FCT’s rural schools in disrepair
Most people living in the rural areas of the Federal Capital Territory (FCT) have less access to quality basic education, as many schools operate under poor conditions. Pupils study under dilapidated buildings with leaking roofs, detached doors and windows while teachers hardly get instructional materials.
There were allegations that teachers in village schools faced the challenges of low salaries and insufficient access to relevant professional learning opportunities.
This worsening condition subjects the pupils to untold hardship and makes knowledge acquisition a difficult task.
In instances where facilities are not too good for learning, school managements in collaboration with locals, erect makeshift classrooms from wood and roof sheets as seen in Kasada, a community in Kuje Area Council of the Federal Capital Territory.
A resident, Musa Ibrahim, said since the destruction of the school buildings by rainstorm few years ago, children have been taking lessons in the makeshift tents.
Hampered by government neglect and other factors, the condition of many rural schools in the nation’s capital calls for urgent attention. While schools in Abuja city and major towns attract positive comments from visitors, the same cannot be said of many of the schools in FCT’s hinterlands.
Aside the dearth of facilities for conducive learning environment, less qualified teachers is another challenge facing many of the rural schools in the area councils as the pupils are left under the tutelage of unqualified persons.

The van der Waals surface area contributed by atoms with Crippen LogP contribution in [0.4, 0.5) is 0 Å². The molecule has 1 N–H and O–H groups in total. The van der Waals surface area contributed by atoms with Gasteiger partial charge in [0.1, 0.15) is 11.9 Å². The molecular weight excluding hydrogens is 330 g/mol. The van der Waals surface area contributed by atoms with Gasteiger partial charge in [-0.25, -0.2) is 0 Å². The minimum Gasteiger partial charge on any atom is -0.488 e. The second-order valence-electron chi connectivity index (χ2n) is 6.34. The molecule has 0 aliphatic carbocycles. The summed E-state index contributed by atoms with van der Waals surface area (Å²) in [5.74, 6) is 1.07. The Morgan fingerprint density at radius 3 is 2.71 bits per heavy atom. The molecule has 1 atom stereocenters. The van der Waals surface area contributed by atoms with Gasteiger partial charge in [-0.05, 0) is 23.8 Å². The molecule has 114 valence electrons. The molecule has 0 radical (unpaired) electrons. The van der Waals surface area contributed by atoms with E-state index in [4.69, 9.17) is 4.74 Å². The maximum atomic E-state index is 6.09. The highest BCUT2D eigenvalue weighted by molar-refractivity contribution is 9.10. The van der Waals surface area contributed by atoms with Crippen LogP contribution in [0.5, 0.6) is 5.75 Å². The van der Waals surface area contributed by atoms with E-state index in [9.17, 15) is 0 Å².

Teachers who refused to go to rural areas mostly cited long distances, near absence of basic amenities and lack of interest by students as well as poor motivation as major problems.
Experts said the poor or nonexistence of school infrastructure and little or no provisions of other basic amenities in villages negatively impact the quality of education for rural children while poor quality education, in turn, will only continue to perpetuate longterm poverty in the hinterlands.
Although a number of schools were said to have been rehabilitated through Millennium Development Goals (MDGs), there are still lots of community schools suffering from dearth of infrastructures.
In Rubokya community, Kuje Area Council, the derelict state of the school, residents said, has adverse effect on academic activities as pupils in different grades take lessons in one classroom.
Garba Haruna, the village head, said: “Since destruction of some of the school buildings by wind three years ago, all the pupils were crammed in the only classroom left.”
The village head, who expressed worry over the poor state of the school building, said the cost of raising the community’s citadel of learning to lofty heights was beyond their power.
The primary schools in Gafere, Tukuba and Gbaukuchi communities are in dire need of rehabilitation. Most of the classrooms have leaking roofs without doors, while others have been completely destroyed by wind.
A resident of Tukuba, Zakariya Shekwaye, said the primary school in the community was in a sorry state. “Its structures and other basic facilities are in a state of disrepair.” The situation, he said, “has been a source of worry to the community and the school management.”
Daily Trust visited the school recently and found out that there were four blocks of classrooms there, two of which have been destroyed. The remaining two blocks where pupils take lessons were without doors.